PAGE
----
FERC staff prepared a final environmental impact statement (EIS) for Southern LNG Inc., Elba Express Company, LLC (EEC), and Southern Natural Gas Company's Elba III Project. The project includes expansion at the existing Elba Island Liquefied Natural Gas (LNG) Import Terminal near Savannah, Georgia; about 187 miles of new pipeline in Georgia and South Carolina; a new 10,000-horsepower compressor station in Georgia; and associated aboveground facilities.

FERC's environmental staff concludes that the Elba III Project with appropriate mitigating measures, as recommended, is unlikely to result in significant adverse environmental impact on particular resources within the Zones of Concern because it is unlikely that a substantial cargo release would occur during construction and operation.

The U.S. Army Corps of Engineers, the U.S. Coast Guard, and NOAA's National Marine Fisheries Service cooperated in the preparation of the final EIS.

Staff concludes the project would be an environmentally acceptable action (with appropriate mitigation) because:

  • The proposed LNG terminal facilities would be an expansion of an existing, fully-operating LNG import terminal with an established deep-water slip and established exclusion zones;
  • The proposed additional LNG vessel and associated escort vessels traffic would utilize an existing shipping corridor currently used by LNG vessels, as well as other deep-draft vessels;
  • Dredge spoil would be disposed of at one of two existing upland confined disposal facilities owned and operated by Southern LNG on the northwest end of Elba Island;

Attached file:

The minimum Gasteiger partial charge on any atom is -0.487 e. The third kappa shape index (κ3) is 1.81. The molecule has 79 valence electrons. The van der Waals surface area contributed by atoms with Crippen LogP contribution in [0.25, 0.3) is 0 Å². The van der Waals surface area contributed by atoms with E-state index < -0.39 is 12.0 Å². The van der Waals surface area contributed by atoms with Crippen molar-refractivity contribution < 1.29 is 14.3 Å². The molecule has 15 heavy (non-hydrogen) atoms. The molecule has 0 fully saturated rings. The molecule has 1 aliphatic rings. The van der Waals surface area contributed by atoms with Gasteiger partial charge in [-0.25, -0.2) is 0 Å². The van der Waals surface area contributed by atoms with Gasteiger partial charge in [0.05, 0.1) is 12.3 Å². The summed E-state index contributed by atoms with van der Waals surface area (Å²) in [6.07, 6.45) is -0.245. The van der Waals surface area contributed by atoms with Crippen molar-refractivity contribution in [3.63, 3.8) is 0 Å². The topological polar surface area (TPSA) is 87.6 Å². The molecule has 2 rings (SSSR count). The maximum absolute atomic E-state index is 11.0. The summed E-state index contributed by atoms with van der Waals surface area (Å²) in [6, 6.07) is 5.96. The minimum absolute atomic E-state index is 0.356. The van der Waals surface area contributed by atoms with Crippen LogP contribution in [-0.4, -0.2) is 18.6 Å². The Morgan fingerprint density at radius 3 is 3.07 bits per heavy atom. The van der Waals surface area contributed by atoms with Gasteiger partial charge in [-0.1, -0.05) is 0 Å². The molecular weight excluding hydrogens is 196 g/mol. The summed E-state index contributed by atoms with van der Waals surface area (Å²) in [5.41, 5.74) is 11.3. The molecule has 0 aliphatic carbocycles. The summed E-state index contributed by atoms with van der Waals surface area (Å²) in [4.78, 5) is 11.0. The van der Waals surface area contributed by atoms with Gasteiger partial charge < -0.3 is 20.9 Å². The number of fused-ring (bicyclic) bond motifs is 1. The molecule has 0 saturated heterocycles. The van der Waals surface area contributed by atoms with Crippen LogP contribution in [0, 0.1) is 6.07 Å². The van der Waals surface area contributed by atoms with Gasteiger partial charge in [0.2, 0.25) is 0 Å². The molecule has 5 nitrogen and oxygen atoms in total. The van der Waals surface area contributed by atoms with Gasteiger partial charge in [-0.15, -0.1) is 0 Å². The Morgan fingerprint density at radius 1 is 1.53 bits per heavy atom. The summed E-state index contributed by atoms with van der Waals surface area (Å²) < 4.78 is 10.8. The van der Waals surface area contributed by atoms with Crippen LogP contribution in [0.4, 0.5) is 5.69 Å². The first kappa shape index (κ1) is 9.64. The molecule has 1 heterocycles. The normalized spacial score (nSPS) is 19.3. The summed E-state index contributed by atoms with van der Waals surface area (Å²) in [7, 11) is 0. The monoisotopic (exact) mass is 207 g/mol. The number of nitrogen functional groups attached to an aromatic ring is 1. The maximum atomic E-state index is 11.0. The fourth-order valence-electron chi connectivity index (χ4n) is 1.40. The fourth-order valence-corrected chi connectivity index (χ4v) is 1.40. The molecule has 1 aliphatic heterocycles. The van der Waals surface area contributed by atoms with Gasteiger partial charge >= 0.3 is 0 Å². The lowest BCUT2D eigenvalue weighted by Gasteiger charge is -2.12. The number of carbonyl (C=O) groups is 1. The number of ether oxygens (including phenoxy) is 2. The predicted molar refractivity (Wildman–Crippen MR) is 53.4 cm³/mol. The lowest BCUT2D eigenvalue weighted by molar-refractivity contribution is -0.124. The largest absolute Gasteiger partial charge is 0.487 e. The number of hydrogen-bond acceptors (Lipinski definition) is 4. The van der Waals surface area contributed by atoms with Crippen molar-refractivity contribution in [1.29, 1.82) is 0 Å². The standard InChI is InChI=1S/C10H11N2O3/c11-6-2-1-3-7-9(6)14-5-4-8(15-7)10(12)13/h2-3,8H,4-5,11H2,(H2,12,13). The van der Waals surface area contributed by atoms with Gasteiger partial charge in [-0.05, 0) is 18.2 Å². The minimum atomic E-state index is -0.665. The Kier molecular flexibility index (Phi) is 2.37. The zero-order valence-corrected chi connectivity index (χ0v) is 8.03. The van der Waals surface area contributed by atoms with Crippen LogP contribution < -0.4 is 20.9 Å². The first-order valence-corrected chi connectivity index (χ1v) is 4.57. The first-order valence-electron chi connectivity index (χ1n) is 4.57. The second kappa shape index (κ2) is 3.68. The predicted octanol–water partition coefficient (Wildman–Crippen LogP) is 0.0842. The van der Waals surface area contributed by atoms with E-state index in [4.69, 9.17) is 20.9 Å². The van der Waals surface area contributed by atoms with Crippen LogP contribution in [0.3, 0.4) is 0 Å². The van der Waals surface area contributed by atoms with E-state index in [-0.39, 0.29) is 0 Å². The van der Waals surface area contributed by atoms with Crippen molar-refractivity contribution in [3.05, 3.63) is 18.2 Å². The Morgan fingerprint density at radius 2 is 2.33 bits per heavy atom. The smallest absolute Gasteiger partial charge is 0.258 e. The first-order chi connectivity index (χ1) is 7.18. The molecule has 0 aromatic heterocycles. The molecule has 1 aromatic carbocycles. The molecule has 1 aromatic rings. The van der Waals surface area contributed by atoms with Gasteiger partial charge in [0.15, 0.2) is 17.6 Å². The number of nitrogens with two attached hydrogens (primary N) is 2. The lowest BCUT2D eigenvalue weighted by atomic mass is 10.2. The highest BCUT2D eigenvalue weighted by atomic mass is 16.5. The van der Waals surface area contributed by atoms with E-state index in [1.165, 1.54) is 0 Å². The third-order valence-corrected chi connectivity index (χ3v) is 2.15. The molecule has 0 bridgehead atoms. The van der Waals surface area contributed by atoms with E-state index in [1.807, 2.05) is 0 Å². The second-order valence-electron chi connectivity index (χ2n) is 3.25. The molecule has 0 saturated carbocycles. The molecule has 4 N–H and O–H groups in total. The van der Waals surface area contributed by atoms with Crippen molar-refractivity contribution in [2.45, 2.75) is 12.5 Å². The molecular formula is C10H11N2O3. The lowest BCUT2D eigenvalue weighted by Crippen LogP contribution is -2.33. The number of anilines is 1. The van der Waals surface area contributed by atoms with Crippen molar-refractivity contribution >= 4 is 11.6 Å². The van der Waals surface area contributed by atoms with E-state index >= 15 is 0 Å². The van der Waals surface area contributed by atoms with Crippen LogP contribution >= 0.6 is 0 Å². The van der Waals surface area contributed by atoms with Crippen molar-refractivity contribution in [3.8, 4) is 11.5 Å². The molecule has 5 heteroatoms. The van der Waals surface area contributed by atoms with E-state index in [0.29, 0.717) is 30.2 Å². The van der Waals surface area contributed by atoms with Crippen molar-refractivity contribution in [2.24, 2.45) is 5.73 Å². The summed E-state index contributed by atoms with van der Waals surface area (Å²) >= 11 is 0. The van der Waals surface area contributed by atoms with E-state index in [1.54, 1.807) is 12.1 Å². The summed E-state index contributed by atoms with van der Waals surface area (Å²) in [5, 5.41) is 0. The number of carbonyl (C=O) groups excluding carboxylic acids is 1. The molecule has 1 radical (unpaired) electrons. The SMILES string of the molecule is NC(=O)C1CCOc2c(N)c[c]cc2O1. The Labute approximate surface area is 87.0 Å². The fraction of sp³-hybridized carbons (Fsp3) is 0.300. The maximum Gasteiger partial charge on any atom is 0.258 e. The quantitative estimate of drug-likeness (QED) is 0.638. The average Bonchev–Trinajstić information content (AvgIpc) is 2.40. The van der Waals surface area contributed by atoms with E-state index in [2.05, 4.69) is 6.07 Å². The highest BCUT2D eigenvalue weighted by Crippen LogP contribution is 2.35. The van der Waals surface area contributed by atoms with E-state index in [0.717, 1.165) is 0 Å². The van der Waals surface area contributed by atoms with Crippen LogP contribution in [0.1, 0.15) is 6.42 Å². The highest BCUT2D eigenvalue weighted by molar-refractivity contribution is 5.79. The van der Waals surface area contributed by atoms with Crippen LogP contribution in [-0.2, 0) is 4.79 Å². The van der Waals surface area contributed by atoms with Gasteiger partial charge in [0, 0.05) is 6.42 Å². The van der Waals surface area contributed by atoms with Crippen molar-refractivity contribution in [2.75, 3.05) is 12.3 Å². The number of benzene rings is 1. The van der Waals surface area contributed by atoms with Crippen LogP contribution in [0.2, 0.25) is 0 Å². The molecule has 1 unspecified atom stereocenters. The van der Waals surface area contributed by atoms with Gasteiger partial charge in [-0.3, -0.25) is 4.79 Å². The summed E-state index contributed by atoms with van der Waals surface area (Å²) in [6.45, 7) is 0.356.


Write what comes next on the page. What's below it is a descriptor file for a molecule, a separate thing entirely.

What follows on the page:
• Safety features would be incorporated into the design and operation of the Terminal Expansion facilities and LNG vessels;
  • The proposed pipeline would parallel existing rights-of-way for approximately 56 percent of its length;
  • EEC would implement its project-specific Plan and Procedures to minimize construction impacts on soils, wetlands, and waterbodies;
  • The use of the horizontal directional drilling method for crossing the Broad and Savannah Rivers would avoid disturbances to the beds and banks of these waterbodies
  • The project would have no effect or would not be likely to adversely affect any federally- or state-listed threatened or endangered species;
  • The Coast Guard's preliminary finding that the waterway is suitable for increased LNG marine traffic (with conditions), the security provisions and operational controls that would be imposed by the local pilots, and the Coast Guard to direct the movement of LNG ships would maintain the risks of a marine LNG spill, either with or without ignition, at acceptable levels;
  • The environmental and engineering inspection and mitigation monitoring program for this project would ensure compliance with all mitigation measures and conditions of any FERC authorization;
  • The navigational controls and marine transit safety and security measures make the likelihood of a spill from LNG vessels extremely remote; and
  • All appropriate consultations with the U.S. Fish and Wildlife Service, state historic preservation offices, and the Advisory Council on Historic Preservation, if required, and any appropriate compliance actions resulting from these consultations would be completed before construction would be allowed to start in any given area.

FERC Commissioners will take into consideration staff’s recommendations as presented in the final EIS when they make a decision on the project.

This page was last updated on May 19, 2020